Configuring the Proxy Server

This topic describes how to configure the StreamBase proxy server to enable security for StreamBase clients.

Before beginning this procedure, read Using the Proxy Server for an overview of the main components in the proxy server-based security environment.

The StreamBase proxy server, sbproxy, is configured using the security section of the sbd server's configuration file. When the <security> element exists, the sbd runs in secure mode: it listens for connections only on localhost, so connections from remote computers cannot be made. In this way all communications between clients and the sbd go through the sbproxy server.

In the following procedure, conditional steps are given in the form of questions. Answer the questions by choosing the appropriate options for your security requirements or environment. All configuration steps refer to the <security> section of the sbconf file that will be used. Consult the reference documentation in StreamBase Server Configuration File XML Reference for details about editing the security elements in the sbconf file. After completing each step, please go on to the next step unless told to stop.

  1. Specify the server certificate keystore and password, by adding an <ssl-authentication> element. For example:

        <param name="keystore" value="../test/proxy/security/signed.keystore"/>
        <param name="keystore-password" value="secret"/>
        <param name="key-password" value="secret1"/>
  2. Do you have client certificates?


    Add the <client-ssl-connections> element as follows:

      <param name="require-client-authentication" value="true"/>

    You can omit the <client-ssl-connections> element, because its value is "false" by default.

  3. Will you be using LDAP?


    Do not configure LDAP parameters; go on to Step 4.

    1. Add the <ldap> element. Within it, add a <server> element for each LDAP server you will use, specifying the server's host and port number.

    2. In each server section, add <param> elements specifying the root and search information.

      Here is an example of the LDAP section at this point:

      <server host="parallels" port="839">
        <param name="principal-root" value="ou=Users,dc=example,dc=com"/>
        <param name="principal-search" value="cn={0}"/>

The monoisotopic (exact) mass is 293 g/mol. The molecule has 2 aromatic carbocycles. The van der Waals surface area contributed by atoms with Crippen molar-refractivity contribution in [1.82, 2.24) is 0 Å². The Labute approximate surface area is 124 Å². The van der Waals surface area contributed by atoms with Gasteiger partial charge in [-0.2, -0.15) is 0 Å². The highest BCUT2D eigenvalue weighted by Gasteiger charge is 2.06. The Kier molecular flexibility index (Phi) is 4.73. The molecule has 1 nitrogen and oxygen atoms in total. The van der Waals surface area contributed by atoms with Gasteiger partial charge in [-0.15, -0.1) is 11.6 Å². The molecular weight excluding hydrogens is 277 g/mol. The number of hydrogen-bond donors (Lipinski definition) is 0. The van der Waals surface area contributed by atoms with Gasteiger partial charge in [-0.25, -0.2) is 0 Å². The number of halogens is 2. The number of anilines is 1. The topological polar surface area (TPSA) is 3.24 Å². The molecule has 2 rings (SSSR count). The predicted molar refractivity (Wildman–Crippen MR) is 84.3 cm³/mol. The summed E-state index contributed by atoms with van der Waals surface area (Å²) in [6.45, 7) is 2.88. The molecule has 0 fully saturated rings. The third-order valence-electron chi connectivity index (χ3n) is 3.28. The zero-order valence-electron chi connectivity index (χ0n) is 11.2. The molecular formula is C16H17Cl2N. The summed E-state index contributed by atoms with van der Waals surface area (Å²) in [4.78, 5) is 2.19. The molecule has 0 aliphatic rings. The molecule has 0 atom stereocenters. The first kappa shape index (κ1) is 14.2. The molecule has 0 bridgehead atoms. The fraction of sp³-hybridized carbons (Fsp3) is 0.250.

3. How will your LDAP servers be accessed? Choose one of the following options:

      sbconf will pass username and password to LDAP

      In each server section, add <param> elements specifying the root-dn and password credentials. For example:

      <param name="root-dn" value="cn=Manager,dc=example,dc=com"/>
      <param name="password" value="secret"/>
      LDAP client certificate will authenticate the sbproxy to the LDAP server

      In each server section, add <param> elements specifying the keystore, keystore-password, and, optionally, key-password. For example:

      <param name="keystore" value="ldapuser.keystore"/>
      <param name="keystore-password" value="secret"/>
      <param name="key-password" value="secret1"/>
  4. Do you want to perform authentication in the sbconf file for finer-grained access control?


    Add the following param element, with the value attribute set to "false" as shown here:

    <param name="perform-authentication" value="false"/>

    The effect of this setting depends on the form of SSL you use:

    • If you are using one-way SSL, no username or password is required and actions are not restricted. This is the weakest security setting.

    • If you are using two-way SSL, the client must provide a client certificate. Once logged in, users are not restricted.

    Stop; you have completed this procedure.

    1. The sbconf file is set to perform authentication by default. Therefore, you can either omit the following element, or include it with the value parameter set to "true", as shown below:

      <param name="perform-authentication" value="true"/>
    2. Define roles by adding one or more <role> elements. For each role, specify the actions that you want to allow. For example:

      <role name="InnocentBystander">
        <param name="action" value="Administrate"/>
        <param name="action" value="Status"/>
        <param name="action" value="Enqueue default.InputStream1"/>
        <param name="action" value="Dequeue default.OutputStream1"/>
    3. Are you using LDAP?


      No further user restrictions should be specified in the sbconf file, which controls only the mapping of roles to actions. The following controls are provided outside of the sbconf:

      • If you are using one-way SSL, the user and role mapping and the password checking come from the LDAP server.

      • If you are using two-way SSL, the user and role mapping comes from the LDAP server, while password checking comes from the client certificate.

      1. Add a <user-data> element and answer the following question:

      2. For each user, add a child <user> element.

      3. In each <user> element, control user actions. Choose one of these options:

        Are you using one-way SSL?

        Identify the user, assign one or more roles, and provide a password by adding <param> elements for principal name, role, and password. This example assigns two roles to a user:

          <param name="cn" value="cn=Alice Pleasance Liddell,ou=Users,dc=example,
          <param name="role" value="InnocentBystander"/>
          <param name="role" value="StreamBaseSuperuser"/>
          <param name="password" value="secret"/>
        Are you using two-way SSL?

        Identify the user and assign one or more roles, by adding <param> elements for principal name and role. (The password is provided by the client certificate.) For example:

          <param name="cn" value="EMAILADDRESS=bobn@tibco, CN=Bob Newhart, 
            OU=Users, O=TIBCO StreamBase, L=Waltham, ST=Massachusetts, C=US"/> 
          <param name="role" value="InnocentBystander"/>

        You have completed this procedure.

See also: